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Poll: Hochul has double-digit lead over potential Democratic primary field

Gov. Kathy Hochul speaks on Sept. 23 in

Gov. Kathy Hochul speaks on Sept. 23 in West Hempstead. Credit: Howard Schnapp

ALBANY — A poll released Tuesday shows Gov. Kathy Hochul with a double-digit lead over a field of potential Democratic primary opponents led by former Gov. Andrew M. Cuomo.

The Siena College Research Institute poll found Hochul is seen positively in the job she assumed in August after Cuomo resigned. But the poll also shows some concern about her job performance and a lack of support beyond Democratic voters.

In a potential Democratic primary fight in 2022, the poll of registered voters found Hochul would get 31% of the vote, Cuomo would get 17%, and state Attorney General Letitia James would get 14%.

Cuomo resigned amid sexual harassment accusations shortly after James released her investigative report into the claims. The report and resignation by Cuomo raised James’ political profile and prompted some supporters to urge her to run for governor. James, however, hasn’t said she is interested in running and Cuomo’s former spokeswoman said Cuomo isn’t planning a run for the job he held for three terms.

The poll also found New York City Mayor Bill de Blasio would receive 6% of the primary vote and New York City Public Advocate Jumaane Williams would attract 7%. The mayor and Williams said they are considering a run for governor in 2022.

"Predicting June’s Democratic gubernatorial ballot 36 weeks from primary day, four months before a state party convention with only Hochul declared is not for the faint hearted," said Siena pollster Steven Greenberg. "That said, Siena presented Democrats with three potential primary matchups and in each case, Hochul leads by double digits."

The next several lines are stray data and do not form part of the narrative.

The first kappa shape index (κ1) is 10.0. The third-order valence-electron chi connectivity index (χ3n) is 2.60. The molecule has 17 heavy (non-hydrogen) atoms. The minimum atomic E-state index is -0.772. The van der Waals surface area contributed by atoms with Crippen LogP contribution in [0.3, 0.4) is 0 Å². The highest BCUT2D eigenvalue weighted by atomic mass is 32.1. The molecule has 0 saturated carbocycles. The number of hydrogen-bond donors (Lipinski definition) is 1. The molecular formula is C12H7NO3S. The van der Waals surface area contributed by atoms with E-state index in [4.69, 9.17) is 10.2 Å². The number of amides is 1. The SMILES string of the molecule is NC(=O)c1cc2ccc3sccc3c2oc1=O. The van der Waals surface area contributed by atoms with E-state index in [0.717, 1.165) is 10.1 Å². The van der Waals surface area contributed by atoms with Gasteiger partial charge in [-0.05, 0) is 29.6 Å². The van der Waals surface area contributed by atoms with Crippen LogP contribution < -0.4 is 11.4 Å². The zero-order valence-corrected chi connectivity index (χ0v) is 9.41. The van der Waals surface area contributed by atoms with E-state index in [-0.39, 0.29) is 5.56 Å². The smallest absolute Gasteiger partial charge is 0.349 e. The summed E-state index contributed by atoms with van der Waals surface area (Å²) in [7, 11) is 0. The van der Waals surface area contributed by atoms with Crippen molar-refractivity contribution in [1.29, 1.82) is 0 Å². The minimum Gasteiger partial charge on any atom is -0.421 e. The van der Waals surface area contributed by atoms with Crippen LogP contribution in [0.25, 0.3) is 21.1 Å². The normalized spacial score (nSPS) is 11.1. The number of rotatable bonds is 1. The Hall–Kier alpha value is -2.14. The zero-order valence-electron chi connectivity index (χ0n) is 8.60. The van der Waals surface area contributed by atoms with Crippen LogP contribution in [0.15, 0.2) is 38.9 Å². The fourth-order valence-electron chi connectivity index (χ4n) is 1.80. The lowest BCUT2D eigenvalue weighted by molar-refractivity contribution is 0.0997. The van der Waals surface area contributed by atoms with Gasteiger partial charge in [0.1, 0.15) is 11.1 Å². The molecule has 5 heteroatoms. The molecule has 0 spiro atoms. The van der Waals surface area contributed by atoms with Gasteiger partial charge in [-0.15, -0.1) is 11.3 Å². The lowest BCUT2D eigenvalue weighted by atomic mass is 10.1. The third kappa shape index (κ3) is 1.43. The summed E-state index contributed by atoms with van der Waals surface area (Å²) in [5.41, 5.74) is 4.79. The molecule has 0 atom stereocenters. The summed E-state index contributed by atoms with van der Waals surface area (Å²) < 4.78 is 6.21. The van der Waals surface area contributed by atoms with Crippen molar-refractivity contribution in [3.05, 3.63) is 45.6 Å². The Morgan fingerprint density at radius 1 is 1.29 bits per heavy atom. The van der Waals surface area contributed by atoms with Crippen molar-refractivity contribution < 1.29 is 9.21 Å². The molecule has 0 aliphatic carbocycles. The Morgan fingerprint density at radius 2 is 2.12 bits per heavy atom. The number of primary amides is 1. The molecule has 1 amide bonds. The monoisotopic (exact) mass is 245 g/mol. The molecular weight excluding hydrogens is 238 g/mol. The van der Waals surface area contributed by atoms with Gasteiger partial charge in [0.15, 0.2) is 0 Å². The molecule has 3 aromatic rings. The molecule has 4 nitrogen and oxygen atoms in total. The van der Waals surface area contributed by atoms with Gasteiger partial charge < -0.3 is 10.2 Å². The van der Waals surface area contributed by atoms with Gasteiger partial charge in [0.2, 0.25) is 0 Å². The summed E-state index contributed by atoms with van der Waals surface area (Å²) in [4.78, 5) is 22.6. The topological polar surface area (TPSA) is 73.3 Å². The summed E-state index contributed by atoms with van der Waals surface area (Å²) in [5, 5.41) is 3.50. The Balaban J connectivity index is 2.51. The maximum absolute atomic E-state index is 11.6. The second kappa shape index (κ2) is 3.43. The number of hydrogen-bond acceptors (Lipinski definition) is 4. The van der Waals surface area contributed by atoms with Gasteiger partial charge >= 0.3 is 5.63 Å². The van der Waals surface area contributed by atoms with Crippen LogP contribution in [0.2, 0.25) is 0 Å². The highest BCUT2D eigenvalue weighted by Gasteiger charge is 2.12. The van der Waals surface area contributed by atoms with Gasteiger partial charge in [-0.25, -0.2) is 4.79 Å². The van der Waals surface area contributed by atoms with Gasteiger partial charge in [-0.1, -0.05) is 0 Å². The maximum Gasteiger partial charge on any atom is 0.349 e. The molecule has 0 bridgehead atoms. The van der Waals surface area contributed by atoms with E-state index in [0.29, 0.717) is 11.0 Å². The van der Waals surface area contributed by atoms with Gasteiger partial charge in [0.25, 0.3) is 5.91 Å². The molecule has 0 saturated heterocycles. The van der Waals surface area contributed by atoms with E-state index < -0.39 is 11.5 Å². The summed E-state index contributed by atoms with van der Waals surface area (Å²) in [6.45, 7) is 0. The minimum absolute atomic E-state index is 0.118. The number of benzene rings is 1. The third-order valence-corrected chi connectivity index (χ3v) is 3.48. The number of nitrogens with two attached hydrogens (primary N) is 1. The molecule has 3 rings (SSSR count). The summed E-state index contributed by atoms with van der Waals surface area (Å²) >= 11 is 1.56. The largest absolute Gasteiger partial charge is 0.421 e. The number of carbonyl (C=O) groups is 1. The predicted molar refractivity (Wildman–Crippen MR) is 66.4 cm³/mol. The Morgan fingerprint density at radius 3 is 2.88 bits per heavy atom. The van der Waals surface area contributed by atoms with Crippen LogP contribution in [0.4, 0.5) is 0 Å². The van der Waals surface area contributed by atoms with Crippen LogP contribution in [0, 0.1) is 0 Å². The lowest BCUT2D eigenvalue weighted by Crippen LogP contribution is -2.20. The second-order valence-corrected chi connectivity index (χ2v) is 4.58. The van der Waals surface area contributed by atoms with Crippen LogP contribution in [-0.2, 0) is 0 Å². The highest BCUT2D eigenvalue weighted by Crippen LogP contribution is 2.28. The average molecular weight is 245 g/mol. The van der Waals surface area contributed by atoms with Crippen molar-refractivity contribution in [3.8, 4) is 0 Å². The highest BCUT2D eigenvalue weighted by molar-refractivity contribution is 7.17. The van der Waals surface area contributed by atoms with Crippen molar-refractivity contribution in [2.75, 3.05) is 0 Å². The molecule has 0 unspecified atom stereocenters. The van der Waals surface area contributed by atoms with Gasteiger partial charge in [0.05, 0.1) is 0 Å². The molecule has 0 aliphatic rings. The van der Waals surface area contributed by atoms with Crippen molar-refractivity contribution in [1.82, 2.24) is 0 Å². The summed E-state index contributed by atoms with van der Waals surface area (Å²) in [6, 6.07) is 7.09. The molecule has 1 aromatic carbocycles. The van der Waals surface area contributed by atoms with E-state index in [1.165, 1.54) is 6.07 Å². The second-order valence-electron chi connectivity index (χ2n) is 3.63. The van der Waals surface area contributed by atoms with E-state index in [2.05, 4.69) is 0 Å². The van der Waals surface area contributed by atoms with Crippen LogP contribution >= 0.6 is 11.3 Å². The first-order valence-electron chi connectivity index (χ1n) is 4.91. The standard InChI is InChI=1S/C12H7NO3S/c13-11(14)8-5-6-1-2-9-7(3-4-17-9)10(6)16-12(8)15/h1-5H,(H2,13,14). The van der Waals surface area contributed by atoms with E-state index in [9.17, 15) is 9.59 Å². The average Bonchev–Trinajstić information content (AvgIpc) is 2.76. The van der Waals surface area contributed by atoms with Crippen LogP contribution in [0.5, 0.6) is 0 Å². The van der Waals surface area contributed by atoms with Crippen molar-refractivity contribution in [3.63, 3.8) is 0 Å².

In a Marist College poll released last week, Hochul also had a double-digit lead over potential Democratic primary opponents.

Hochul of Buffalo faces the stiffest challenge in New York City, where most of the Democratic primary voters live, according to the Siena poll. But Hochul gains an edge on Long Island and other downstate suburbs and upstate, Greenberg said. James has a strong base in Brooklyn, a key to the New York City Black vote, if she should seek to become the state’s first Black woman governor.

James leads Hochul with Black Democrats in all three configurations, while Hochul is ahead by even larger margins with both white and Latino Democrats, Greenberg said. He said Hochul also is favored most by liberals and moderates.

But the poll also shows some potential weakness for Hochul, who has been on the job a little more than 50 days.

The poll found 43% of all voters questioned rated Hochul’s job performance as excellent or good, while 45% rated her performance fair or poor. While she was rated excellent or good by 59% of Democrats, she was rated fair or poor by 57% of voters not enrolled in a party. Sixty-seven percent of Republicans rated her performance fair or poor.

Voters were split, rating her 42% excellent/good and 44% fair/poor on her ability to combat the COVID-19 pandemic and 39% to 38% in handling natural disasters such as recent flooding in New York City. Forty-eight percent of all voters said she is only fair or poor in cleaning up corruption in Albany and in strengthening the economy.

The Siena poll was conducted Oct. 10 through Friday. It contacted 801 registered voters and has a margin of error of plus or minus 4.1 percentage points. Questions posed only to Democrats about that party’s primary have a margin of error of plus or minus 5.4 percentage points.

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